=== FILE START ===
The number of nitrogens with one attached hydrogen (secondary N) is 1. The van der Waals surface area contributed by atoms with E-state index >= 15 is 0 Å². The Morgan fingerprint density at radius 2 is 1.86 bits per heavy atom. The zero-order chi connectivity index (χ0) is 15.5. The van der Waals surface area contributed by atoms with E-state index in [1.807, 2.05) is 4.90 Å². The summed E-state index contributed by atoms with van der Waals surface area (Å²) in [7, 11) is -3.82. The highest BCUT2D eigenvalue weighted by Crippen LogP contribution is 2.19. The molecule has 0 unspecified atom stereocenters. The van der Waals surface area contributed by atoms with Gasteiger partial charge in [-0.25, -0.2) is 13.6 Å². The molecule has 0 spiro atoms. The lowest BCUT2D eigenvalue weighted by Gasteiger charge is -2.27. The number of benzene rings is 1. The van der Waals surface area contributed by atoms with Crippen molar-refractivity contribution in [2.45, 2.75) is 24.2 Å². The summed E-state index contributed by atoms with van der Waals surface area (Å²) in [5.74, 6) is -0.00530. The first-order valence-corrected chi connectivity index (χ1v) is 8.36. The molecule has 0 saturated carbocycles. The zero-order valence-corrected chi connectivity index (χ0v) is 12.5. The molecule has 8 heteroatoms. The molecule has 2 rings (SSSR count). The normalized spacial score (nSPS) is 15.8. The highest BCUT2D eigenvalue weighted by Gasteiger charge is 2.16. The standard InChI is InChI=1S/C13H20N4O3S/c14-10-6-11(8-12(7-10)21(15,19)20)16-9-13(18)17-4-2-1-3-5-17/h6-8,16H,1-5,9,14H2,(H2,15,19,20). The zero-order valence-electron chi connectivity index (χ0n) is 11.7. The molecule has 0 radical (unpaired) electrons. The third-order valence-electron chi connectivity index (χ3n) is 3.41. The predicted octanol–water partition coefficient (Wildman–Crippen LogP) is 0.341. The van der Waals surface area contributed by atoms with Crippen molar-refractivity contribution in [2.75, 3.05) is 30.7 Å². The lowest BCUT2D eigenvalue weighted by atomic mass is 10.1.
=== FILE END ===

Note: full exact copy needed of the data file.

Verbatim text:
The number of nitrogens with one attached hydrogen (secondary N) is 1. The van der Waals surface area contributed by atoms with E-state index >= 15 is 0 Å². The Morgan fingerprint density at radius 2 is 1.86 bits per heavy atom. The zero-order chi connectivity index (χ0) is 15.5. The van der Waals surface area contributed by atoms with E-state index in [1.807, 2.05) is 4.90 Å². The summed E-state index contributed by atoms with van der Waals surface area (Å²) in [7, 11) is -3.82. The highest BCUT2D eigenvalue weighted by Crippen LogP contribution is 2.19. The molecule has 0 unspecified atom stereocenters. The van der Waals surface area contributed by atoms with Gasteiger partial charge in [-0.25, -0.2) is 13.6 Å². The molecule has 0 spiro atoms. The lowest BCUT2D eigenvalue weighted by Gasteiger charge is -2.27. The number of benzene rings is 1. The van der Waals surface area contributed by atoms with Crippen molar-refractivity contribution in [2.45, 2.75) is 24.2 Å². The summed E-state index contributed by atoms with van der Waals surface area (Å²) in [5.74, 6) is -0.00530. The first-order valence-corrected chi connectivity index (χ1v) is 8.36. The molecule has 0 saturated carbocycles. The zero-order valence-corrected chi connectivity index (χ0v) is 12.5. The molecule has 8 heteroatoms. The molecule has 2 rings (SSSR count). The normalized spacial score (nSPS) is 15.8. The highest BCUT2D eigenvalue weighted by Gasteiger charge is 2.16. The standard InChI is InChI=1S/C13H20N4O3S/c14-10-6-11(8-12(7-10)21(15,19)20)16-9-13(18)17-4-2-1-3-5-17/h6-8,16H,1-5,9,14H2,(H2,15,19,20). The zero-order valence-electron chi connectivity index (χ0n) is 11.7. The molecule has 0 radical (unpaired) electrons. The third-order valence-electron chi connectivity index (χ3n) is 3.41. The predicted octanol–water partition coefficient (Wildman–Crippen LogP) is 0.341. The van der Waals surface area contributed by atoms with Crippen molar-refractivity contribution in [2.75, 3.05) is 30.7 Å². The lowest BCUT2D eigenvalue weighted by atomic mass is 10.1.